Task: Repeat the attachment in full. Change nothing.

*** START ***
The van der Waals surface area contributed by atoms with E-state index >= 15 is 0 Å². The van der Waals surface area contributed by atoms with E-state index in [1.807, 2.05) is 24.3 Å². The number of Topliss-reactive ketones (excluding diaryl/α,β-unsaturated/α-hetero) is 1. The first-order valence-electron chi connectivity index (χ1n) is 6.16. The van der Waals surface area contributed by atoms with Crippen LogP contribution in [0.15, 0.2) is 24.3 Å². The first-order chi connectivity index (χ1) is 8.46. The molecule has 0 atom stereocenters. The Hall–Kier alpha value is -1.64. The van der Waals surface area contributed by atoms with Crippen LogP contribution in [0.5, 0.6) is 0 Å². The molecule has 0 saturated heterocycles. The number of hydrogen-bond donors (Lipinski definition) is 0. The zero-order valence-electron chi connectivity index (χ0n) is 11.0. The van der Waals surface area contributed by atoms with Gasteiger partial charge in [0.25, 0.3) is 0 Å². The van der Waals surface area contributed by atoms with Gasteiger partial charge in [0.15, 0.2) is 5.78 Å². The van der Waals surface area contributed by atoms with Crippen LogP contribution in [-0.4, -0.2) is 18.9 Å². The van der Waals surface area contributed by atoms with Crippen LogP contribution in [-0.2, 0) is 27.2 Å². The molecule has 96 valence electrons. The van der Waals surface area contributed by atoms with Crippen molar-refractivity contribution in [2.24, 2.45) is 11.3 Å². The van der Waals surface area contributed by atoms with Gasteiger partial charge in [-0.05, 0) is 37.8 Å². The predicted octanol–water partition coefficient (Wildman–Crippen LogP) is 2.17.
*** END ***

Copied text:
The van der Waals surface area contributed by atoms with E-state index >= 15 is 0 Å². The van der Waals surface area contributed by atoms with E-state index in [1.807, 2.05) is 24.3 Å². The number of Topliss-reactive ketones (excluding diaryl/α,β-unsaturated/α-hetero) is 1. The first-order valence-electron chi connectivity index (χ1n) is 6.16. The van der Waals surface area contributed by atoms with Crippen LogP contribution in [0.15, 0.2) is 24.3 Å². The first-order chi connectivity index (χ1) is 8.46. The molecule has 0 atom stereocenters. The Hall–Kier alpha value is -1.64. The van der Waals surface area contributed by atoms with Crippen LogP contribution in [0.5, 0.6) is 0 Å². The molecule has 0 saturated heterocycles. The number of hydrogen-bond donors (Lipinski definition) is 0. The zero-order valence-electron chi connectivity index (χ0n) is 11.0. The van der Waals surface area contributed by atoms with Gasteiger partial charge in [0.25, 0.3) is 0 Å². The van der Waals surface area contributed by atoms with Gasteiger partial charge in [0.15, 0.2) is 5.78 Å². The van der Waals surface area contributed by atoms with Crippen LogP contribution in [-0.4, -0.2) is 18.9 Å². The van der Waals surface area contributed by atoms with Crippen LogP contribution in [-0.2, 0) is 27.2 Å². The molecule has 96 valence electrons. The van der Waals surface area contributed by atoms with Crippen molar-refractivity contribution in [2.24, 2.45) is 11.3 Å². The van der Waals surface area contributed by atoms with Gasteiger partial charge in [-0.05, 0) is 37.8 Å². The predicted octanol–water partition coefficient (Wildman–Crippen LogP) is 2.17.